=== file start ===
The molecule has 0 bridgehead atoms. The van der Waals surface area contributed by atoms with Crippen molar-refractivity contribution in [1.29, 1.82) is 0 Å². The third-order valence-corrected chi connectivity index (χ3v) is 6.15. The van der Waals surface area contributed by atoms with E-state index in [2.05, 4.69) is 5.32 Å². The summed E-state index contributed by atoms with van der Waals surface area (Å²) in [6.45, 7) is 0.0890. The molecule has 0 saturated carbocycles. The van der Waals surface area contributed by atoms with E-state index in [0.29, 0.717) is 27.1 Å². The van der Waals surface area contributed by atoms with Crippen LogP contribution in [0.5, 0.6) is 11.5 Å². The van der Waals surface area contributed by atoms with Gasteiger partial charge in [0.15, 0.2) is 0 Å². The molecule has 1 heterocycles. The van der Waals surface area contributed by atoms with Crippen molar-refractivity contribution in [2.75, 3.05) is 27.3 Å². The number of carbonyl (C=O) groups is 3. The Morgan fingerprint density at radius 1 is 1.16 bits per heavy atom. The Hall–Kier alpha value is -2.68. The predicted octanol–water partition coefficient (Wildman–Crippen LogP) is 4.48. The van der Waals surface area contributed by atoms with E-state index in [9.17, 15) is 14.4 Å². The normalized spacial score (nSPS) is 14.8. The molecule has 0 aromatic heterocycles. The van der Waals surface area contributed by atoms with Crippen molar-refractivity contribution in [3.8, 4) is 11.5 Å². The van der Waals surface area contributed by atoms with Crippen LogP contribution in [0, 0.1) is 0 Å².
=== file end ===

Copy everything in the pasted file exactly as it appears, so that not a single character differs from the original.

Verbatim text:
The molecule has 0 bridgehead atoms. The van der Waals surface area contributed by atoms with Crippen molar-refractivity contribution in [1.29, 1.82) is 0 Å². The third-order valence-corrected chi connectivity index (χ3v) is 6.15. The van der Waals surface area contributed by atoms with E-state index in [2.05, 4.69) is 5.32 Å². The summed E-state index contributed by atoms with van der Waals surface area (Å²) in [6.45, 7) is 0.0890. The molecule has 0 saturated carbocycles. The van der Waals surface area contributed by atoms with E-state index in [0.29, 0.717) is 27.1 Å². The van der Waals surface area contributed by atoms with Crippen LogP contribution in [0.5, 0.6) is 11.5 Å². The van der Waals surface area contributed by atoms with Gasteiger partial charge in [0.15, 0.2) is 0 Å². The molecule has 1 heterocycles. The van der Waals surface area contributed by atoms with Crippen molar-refractivity contribution in [2.75, 3.05) is 27.3 Å². The number of carbonyl (C=O) groups is 3. The Morgan fingerprint density at radius 1 is 1.16 bits per heavy atom. The Hall–Kier alpha value is -2.68. The predicted octanol–water partition coefficient (Wildman–Crippen LogP) is 4.48. The van der Waals surface area contributed by atoms with E-state index in [9.17, 15) is 14.4 Å². The normalized spacial score (nSPS) is 14.8. The molecule has 0 aromatic heterocycles. The van der Waals surface area contributed by atoms with Crippen molar-refractivity contribution in [3.8, 4) is 11.5 Å². The van der Waals surface area contributed by atoms with Crippen LogP contribution in [0, 0.1) is 0 Å².